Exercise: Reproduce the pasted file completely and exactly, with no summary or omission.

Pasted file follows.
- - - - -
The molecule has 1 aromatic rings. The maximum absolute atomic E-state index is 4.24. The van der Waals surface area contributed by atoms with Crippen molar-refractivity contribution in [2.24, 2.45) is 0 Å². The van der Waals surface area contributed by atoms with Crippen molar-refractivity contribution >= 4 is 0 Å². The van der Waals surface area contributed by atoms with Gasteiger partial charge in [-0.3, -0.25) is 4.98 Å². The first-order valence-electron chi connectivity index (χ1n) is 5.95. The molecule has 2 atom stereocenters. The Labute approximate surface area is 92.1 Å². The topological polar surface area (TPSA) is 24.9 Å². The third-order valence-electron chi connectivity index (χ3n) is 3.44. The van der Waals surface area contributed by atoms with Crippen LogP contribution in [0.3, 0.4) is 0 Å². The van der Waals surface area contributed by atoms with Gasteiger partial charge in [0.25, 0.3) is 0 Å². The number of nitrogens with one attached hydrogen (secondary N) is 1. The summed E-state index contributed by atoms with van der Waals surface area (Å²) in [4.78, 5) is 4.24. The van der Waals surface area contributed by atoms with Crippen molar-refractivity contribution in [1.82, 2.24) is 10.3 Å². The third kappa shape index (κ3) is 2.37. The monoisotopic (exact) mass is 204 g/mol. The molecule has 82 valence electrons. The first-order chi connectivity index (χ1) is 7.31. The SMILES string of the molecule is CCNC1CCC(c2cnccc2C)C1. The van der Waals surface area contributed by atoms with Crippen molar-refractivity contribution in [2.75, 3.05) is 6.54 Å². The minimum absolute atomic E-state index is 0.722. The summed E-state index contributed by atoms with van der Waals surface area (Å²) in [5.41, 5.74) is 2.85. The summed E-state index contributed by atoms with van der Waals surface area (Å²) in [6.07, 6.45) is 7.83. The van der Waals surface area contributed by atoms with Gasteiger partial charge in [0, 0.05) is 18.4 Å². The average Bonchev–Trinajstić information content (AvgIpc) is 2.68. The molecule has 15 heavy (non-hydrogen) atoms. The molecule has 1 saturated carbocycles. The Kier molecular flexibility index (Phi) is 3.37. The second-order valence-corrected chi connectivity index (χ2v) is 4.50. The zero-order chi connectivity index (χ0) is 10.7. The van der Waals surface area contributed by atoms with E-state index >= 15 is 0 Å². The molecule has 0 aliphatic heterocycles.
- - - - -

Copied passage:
The molecule has 1 aromatic rings. The maximum absolute atomic E-state index is 4.24. The van der Waals surface area contributed by atoms with Crippen molar-refractivity contribution in [2.24, 2.45) is 0 Å². The van der Waals surface area contributed by atoms with Crippen molar-refractivity contribution >= 4 is 0 Å². The van der Waals surface area contributed by atoms with Gasteiger partial charge in [-0.3, -0.25) is 4.98 Å². The first-order valence-electron chi connectivity index (χ1n) is 5.95. The molecule has 2 atom stereocenters. The Labute approximate surface area is 92.1 Å². The topological polar surface area (TPSA) is 24.9 Å². The third-order valence-electron chi connectivity index (χ3n) is 3.44. The van der Waals surface area contributed by atoms with Crippen LogP contribution in [0.3, 0.4) is 0 Å². The van der Waals surface area contributed by atoms with Gasteiger partial charge in [0.25, 0.3) is 0 Å². The number of nitrogens with one attached hydrogen (secondary N) is 1. The summed E-state index contributed by atoms with van der Waals surface area (Å²) in [4.78, 5) is 4.24. The van der Waals surface area contributed by atoms with Crippen molar-refractivity contribution in [1.82, 2.24) is 10.3 Å². The third kappa shape index (κ3) is 2.37. The monoisotopic (exact) mass is 204 g/mol. The molecule has 82 valence electrons. The first-order chi connectivity index (χ1) is 7.31. The SMILES string of the molecule is CCNC1CCC(c2cnccc2C)C1. The van der Waals surface area contributed by atoms with Crippen molar-refractivity contribution in [2.75, 3.05) is 6.54 Å². The minimum absolute atomic E-state index is 0.722. The summed E-state index contributed by atoms with van der Waals surface area (Å²) in [5.41, 5.74) is 2.85. The summed E-state index contributed by atoms with van der Waals surface area (Å²) in [6.07, 6.45) is 7.83. The van der Waals surface area contributed by atoms with Gasteiger partial charge in [0, 0.05) is 18.4 Å². The average Bonchev–Trinajstić information content (AvgIpc) is 2.68. The molecule has 15 heavy (non-hydrogen) atoms. The molecule has 1 saturated carbocycles. The Kier molecular flexibility index (Phi) is 3.37. The second-order valence-corrected chi connectivity index (χ2v) is 4.50. The zero-order chi connectivity index (χ0) is 10.7. The van der Waals surface area contributed by atoms with E-state index >= 15 is 0 Å². The molecule has 0 aliphatic heterocycles.